Thanks to sponsorship from the C.B. Dennis British Beekeeper's Research Trust, and to mark 150 years of the BBKA in 2024, the four authors receiving awards presented their posters at the Convention. 

The Certificate for the best poster and presentation was awarded by Professor Stephen Martin (Convenor of the judging panel) to Jenny Roberts, for her poster entitled Investigating the biophysical properties of UK sourced propolis.  The poster abstract is below.  Jenny is a lecturer in Mechanical Engineering at Lancaster University whose research focuses on the use of Additive Manufacturing as an enabler of environmental research, particularly in support of pollinators with the aim of enhancing food security around the world.  As part of her award, Jenny also receives one year’s membership of the BBKA.

The other three recipients of poster awards were:

  • Derek Mitchell, University of Leeds:  Honey Bee Cluster – not insulation but stressful heat sink
  • Md. Mubarack Hossain & Christopher Rodrigues, University of Warwick: Growth and sporulation variability of Paenibacillus larvae isolates across the globe 
  • Peter Kennedy et al, University of Exeter:The VespAI project: AI-based surveillance for the detection of invasive Asian hornets

The BBKA congratulates all four participants and thanks them for their participation in the Convention.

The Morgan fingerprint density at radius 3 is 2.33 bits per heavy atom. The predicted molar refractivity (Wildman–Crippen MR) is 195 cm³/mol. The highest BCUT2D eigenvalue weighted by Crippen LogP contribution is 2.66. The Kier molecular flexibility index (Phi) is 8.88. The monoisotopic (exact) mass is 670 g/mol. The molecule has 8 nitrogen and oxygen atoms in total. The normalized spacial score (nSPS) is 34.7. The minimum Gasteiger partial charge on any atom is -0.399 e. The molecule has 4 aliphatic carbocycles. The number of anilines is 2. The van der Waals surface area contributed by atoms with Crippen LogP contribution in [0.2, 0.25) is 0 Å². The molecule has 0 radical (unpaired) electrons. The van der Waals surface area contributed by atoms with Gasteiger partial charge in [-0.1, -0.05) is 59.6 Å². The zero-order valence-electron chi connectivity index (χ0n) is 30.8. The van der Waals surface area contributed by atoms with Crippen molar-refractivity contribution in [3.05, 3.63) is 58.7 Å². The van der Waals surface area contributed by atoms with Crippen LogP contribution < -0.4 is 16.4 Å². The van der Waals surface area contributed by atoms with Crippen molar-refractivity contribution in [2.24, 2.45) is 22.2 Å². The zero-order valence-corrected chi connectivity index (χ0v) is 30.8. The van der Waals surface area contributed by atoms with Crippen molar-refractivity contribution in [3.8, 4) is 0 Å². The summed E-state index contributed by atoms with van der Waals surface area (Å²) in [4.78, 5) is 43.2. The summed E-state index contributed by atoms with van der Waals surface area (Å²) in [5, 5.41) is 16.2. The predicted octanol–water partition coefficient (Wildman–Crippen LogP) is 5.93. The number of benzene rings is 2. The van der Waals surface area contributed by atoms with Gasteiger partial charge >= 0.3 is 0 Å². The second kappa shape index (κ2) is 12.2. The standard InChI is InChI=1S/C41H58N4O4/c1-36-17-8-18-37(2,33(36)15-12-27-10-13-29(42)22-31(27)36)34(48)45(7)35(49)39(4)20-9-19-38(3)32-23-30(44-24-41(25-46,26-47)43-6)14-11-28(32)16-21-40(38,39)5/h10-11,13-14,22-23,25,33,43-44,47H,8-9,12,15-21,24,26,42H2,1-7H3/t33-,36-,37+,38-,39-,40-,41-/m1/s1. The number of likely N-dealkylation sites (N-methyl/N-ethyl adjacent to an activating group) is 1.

Abstract of the winning poster:   
Investigating the biophysical properties of UK sourced propolis   Jenny Roberts & Philip Donkersley, University of Lancaster

Although evidence abounds on the medicinal and chemical properties of propolis, knowledge on the physical behaviour is limited. Therefore, our research aims to conduct a comprehensive analysis of propolis, characterising mechanical and rheological properties plus material composition, highlighting regional variations throughout the UK. Subsequently, changing environmental parameters including UV, humidity and temperature will also be assessed determining any impact to the biophysical properties of propolis.

Initial research undertaken reveals a tensile strength of unrefined Apis mellifera propolis in the region of 0.16-0.43MPa, with reducing strength as temperatures increase. Observations during testing suggests increased proportions of resin to wax in a moulded sample increases tensile strength but also brittleness. Examination under a microscope at 50x optical zoom, illustrates the variation in distribution of wax and resin within moulded unrefined propolis samples, accounting for variations in results between samples sourced from different hives.

Taking a citizen science approach to collect propolis samples from around the UK, a robust series of measurements and tests will be conducted to collate a comprehensive data set aimed at identifying how varying compositions affect the behaviour of the material.